Today we live in a society that generally values the body as a productive tool, leaving aside its importance as an important part of our well-being as human beings. This problem has caused a series of individual and social behaviors, which determine the way in which we communicate, relate, express and create.
The Movement and Body Heritage program contributes to the reflection of this social dynamic, through methodologies that promote the recognition of the body and its movements as an essential part of our identity; develop new ways of spreading our cultural heritage; promote work dynamics that strengthen individual and collective confidence; and promote the use of creative knowledge of body arts in communities facing social problems. Resulting in audiovisual records of body movements, community mapping and social choreography.
The first action started was the Archive of Body Movements which seeks to investigate, preserve and promote the body movements carried out in the daily activities of indigenous communities in Mexico, which are being lost due to the socio-economic and cultural effects of the neoliberal model. In this sense, it proposes a series of actions for the revaluation of the corporal movement and the traditional ways of life creating a propositional continuity of those movements that are part of the identity of these communities and that can be a contribution for the new generations in terms of health, education, culture and arts.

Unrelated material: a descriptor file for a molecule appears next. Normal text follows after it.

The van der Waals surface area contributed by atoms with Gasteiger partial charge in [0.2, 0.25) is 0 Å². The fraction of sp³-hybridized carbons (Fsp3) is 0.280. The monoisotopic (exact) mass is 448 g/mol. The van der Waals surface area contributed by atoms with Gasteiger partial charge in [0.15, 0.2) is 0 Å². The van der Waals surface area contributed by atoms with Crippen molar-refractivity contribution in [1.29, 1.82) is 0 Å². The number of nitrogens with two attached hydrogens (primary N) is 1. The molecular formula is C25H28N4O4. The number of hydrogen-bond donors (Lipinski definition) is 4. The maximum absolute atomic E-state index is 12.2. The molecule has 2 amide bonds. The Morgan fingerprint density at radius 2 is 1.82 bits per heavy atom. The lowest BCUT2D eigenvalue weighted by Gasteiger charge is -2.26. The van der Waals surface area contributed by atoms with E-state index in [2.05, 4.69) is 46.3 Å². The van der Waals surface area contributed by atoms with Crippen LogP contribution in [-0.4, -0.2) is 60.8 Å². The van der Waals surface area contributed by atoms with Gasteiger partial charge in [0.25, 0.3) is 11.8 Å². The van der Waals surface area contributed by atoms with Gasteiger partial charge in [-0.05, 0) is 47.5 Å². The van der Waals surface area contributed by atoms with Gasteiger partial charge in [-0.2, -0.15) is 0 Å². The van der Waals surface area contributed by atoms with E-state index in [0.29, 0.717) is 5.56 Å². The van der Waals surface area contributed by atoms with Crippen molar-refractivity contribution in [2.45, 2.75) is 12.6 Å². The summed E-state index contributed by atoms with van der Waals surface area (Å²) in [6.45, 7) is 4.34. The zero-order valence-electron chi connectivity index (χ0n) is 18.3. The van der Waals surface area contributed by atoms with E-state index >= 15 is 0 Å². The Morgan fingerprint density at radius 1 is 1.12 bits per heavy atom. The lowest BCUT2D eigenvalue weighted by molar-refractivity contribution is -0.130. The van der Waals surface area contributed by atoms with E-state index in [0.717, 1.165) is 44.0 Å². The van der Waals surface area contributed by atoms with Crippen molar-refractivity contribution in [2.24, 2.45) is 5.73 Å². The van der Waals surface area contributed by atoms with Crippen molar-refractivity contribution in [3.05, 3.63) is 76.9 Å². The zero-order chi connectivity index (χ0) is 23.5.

Mexico is one of the countries with the greatest cultural wealth in America and the world, this is reflected in its archaeological, historical and artistic legacy and in the significant number of living indigenous communities in the country, which have been the basis of countless investigations in the heritage area, both material and immaterial.
Currently we can see that public policies regarding intangible heritage preservation have been extended to various areas such as: the actions taken by the INBA National Sound Archive for the preservation of sounds in danger of extinction (example: sound of the camotero or sound of the cylinder in the center of the Federal District), the Catalog of National Indigenous Languages developed by the National Institute of Indigenous Languages or the collection of choreographies of Mexican authors registered by CENIDI-Danza José Limón, among others. However, there is no action regarding the preservation of the only element that is inherent to any human activity; the body and its movement. The way in which man moves, linked to the everyday environment, is undoubtedly an important part of intangible cultural heritage and a key element in the full preservation of all intangible heritage.